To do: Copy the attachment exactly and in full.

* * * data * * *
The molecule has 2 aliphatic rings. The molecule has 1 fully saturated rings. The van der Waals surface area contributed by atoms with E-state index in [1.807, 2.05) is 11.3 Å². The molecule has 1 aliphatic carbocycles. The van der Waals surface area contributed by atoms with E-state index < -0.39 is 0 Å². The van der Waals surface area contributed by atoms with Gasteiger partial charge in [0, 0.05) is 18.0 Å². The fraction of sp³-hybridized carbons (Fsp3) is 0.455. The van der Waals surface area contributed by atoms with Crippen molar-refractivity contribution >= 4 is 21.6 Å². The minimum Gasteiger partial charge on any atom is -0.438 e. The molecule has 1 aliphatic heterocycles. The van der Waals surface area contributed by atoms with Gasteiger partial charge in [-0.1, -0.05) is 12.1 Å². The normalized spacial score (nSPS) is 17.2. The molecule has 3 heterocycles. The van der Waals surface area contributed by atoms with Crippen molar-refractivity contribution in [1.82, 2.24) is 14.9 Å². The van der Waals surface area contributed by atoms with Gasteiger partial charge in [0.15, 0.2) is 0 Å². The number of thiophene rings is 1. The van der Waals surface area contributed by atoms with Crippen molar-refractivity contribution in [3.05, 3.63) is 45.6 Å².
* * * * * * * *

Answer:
The molecule has 2 aliphatic rings. The molecule has 1 fully saturated rings. The van der Waals surface area contributed by atoms with E-state index in [1.807, 2.05) is 11.3 Å². The molecule has 1 aliphatic carbocycles. The van der Waals surface area contributed by atoms with E-state index < -0.39 is 0 Å². The van der Waals surface area contributed by atoms with Gasteiger partial charge in [0, 0.05) is 18.0 Å². The fraction of sp³-hybridized carbons (Fsp3) is 0.455. The van der Waals surface area contributed by atoms with Crippen molar-refractivity contribution >= 4 is 21.6 Å². The minimum Gasteiger partial charge on any atom is -0.438 e. The molecule has 1 aliphatic heterocycles. The van der Waals surface area contributed by atoms with Gasteiger partial charge in [-0.1, -0.05) is 12.1 Å². The normalized spacial score (nSPS) is 17.2. The molecule has 3 heterocycles. The van der Waals surface area contributed by atoms with Crippen molar-refractivity contribution in [1.82, 2.24) is 14.9 Å². The van der Waals surface area contributed by atoms with Gasteiger partial charge in [0.15, 0.2) is 0 Å². The number of thiophene rings is 1. The van der Waals surface area contributed by atoms with Crippen molar-refractivity contribution in [3.05, 3.63) is 45.6 Å².